Margaret Little viol, Sylvain Bergeron archlute
Atma Classique ACD2 2685
Music by Banister, Giovanni Bassano, Bonizzi, Lanier, Layolle, Ortiz, Playford, Rogniono, de Selma & anon
Sting seems to have created a fashion for using the archlute for music from the 16th century, where others would play a lute with fewer courses. Sylvain Bergeron’s instrument is based on one by Venelio Venere from the 1590s, when it seems the archlute first appeared. Margaret Little’s bass viol is based on the work of Michel Colichon, who flourished in Paris at the end of the 17th century.
The first track of the present CD is Recercada Primera from Diego Ortiz’s Libro Segundo (1553); Bergeron plays the divisions on his archlute, accompanied by faint chords of the ground presumably plucked on a viol. For Recercada Quarta Little plays the divisions on her bass viol, with a certain amount of rhythmic freedom; in bar 8 she adds an extra crotchet rest which throws the syncopated dotted crotchet onto the beat, and which appears to throw her accompanist for the first chord of the next bar.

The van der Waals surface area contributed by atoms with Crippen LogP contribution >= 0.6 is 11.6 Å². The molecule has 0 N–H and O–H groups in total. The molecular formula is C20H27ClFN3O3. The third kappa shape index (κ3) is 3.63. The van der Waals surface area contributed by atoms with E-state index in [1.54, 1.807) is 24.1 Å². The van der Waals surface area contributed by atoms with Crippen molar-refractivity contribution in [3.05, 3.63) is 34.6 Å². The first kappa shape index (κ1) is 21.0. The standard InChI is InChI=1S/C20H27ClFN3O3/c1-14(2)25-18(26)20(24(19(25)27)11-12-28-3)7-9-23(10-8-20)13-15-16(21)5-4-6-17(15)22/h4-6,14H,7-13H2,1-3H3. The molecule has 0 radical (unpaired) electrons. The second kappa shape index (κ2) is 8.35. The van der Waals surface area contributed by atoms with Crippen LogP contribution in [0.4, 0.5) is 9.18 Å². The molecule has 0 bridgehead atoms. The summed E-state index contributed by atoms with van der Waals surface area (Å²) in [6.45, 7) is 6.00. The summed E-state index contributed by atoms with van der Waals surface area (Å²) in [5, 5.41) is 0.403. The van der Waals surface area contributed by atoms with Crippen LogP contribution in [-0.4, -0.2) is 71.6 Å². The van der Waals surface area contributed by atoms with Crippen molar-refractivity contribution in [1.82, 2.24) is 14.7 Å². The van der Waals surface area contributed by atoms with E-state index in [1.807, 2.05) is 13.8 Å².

The archlute and theorbo both have extended necks and produce deep bass notes, but unlike the theorbo, the archlute does not have a re-entrant tuning, so it is possible to play higher notes and sustain a melody more easily. In John Bannister’s Divisions on a Ground the deep notes of the archlute are heard to good effect throughout; Bergeron and Little take it in turns to play the divisions, adding their own gloss with tasteful ornaments and other personal touches. It is an effective combination. Other pieces included from John Playford’s The Division-Violin (1685), are Paul’s Steeple, Roger of Coverly, John come kiss me now, Tollet’s Ground, Faronell’s Ground, and Another Ground by John Banister. These sets of divisions account for nearly half the CD, four played on a bass viol, two on a treble viol, and one as an archlute solo. A facsimile of the music is available free online at IMSLP.
Three tracks are associated with Pierre Sandrin’s “Doulce Mémoire”: a duo setting by François de Layolle (dated 1539), Ortiz’s well-known divisions (1553), and extravagant divisions by Vincenzo Bonizzi (early 17th century). Little’s virtuosity is impressive in Fantasia Basso solo by Bartolomeo De Selma, with notes scurrying across the fingerboard. Bergeron’s expressive playing comes to the fore in a solo arrangement of Nicolas Lanier’s “No more shall meads” and “Another Ground” by Banister. It is an interesting anthology of music featuring divisions, but their instruments are more in keeping for the 17th-century pieces.